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7 of 9 people found the following review helpful
5.0 out of 5 stars Can't stop laughing, May 5, 2011
By 
S. Power (Austin, Texas, United States) - See all my reviews
(TOP 500 REVIEWER)   
This review is from: Beauty Queens (Hardcover)
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Beauty Queens by Libba Bray starts with a plane full of beauty queens crashing on a tropical island. A small group of contestants survives and right away they get working on what's important, practicing their dance numbers. The girls have lots of adventures on the island while waiting to be rescued (giant snakes! sparkly rescue flags! catching fish with flat irons!). they soon find out (dun dun dun) that the other half of the island is being run by the evil corporation that is weaponizing a hair remover and planning on selling it to a small enemy nation headed by a flamboyant dictator.

This book is absolutely hysterical. I laughed and laughed at all the crazy situations these beauty queens were thrown into. Each of the different beauty queens was distinctive and interesting and they all had a story as to why they did pageants and they all grew as women because of the crash. There's also quite a bit of crazy action from giant snakes to quick sand to explosions. It's a fantastic bit of satire with plenty of feminism thrown in for good measure, leaving the reader with a message that they should stop listening to outside influences and be who they want to be.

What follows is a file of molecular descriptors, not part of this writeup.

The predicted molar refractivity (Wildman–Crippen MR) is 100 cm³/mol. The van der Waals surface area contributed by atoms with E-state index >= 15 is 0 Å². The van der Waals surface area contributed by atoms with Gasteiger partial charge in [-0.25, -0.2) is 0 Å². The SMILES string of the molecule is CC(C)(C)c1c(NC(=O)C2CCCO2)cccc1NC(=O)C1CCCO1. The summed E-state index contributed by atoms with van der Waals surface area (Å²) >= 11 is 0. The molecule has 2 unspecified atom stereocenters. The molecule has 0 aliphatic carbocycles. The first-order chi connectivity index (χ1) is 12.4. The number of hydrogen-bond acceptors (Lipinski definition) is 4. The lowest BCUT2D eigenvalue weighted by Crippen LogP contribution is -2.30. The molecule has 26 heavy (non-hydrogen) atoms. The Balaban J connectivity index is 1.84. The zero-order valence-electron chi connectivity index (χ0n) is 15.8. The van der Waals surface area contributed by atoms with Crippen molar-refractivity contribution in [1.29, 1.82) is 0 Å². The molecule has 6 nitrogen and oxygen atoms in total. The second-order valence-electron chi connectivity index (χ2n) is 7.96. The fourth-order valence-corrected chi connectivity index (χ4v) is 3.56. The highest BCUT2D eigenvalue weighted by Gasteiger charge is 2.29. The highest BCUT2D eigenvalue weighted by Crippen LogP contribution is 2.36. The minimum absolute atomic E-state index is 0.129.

Appropriateness: This book is full of adult situations. One of the characters has sex (and demands that the guy use a condom, yay!) and two other do everything but. The scenes aren't erotic but there are descriptions of the heavy petting. There's quite a bit of language and enough girl part jokes to turn off male readers (who would be turned off by the title) The girls eat some berries that make them hallucinate and the girls get trashed. None of the material is inappropriate for the high school aged audience that the book is targeted towards and the ultimate message is a very positive one of self empowerment for girls. I would recommend this book for readers 14+ (Moms will like it too). The book is not as fluffy as one would expect by looking at the cover and is actually a fairly tough read that requires the reader to be able to understand satire.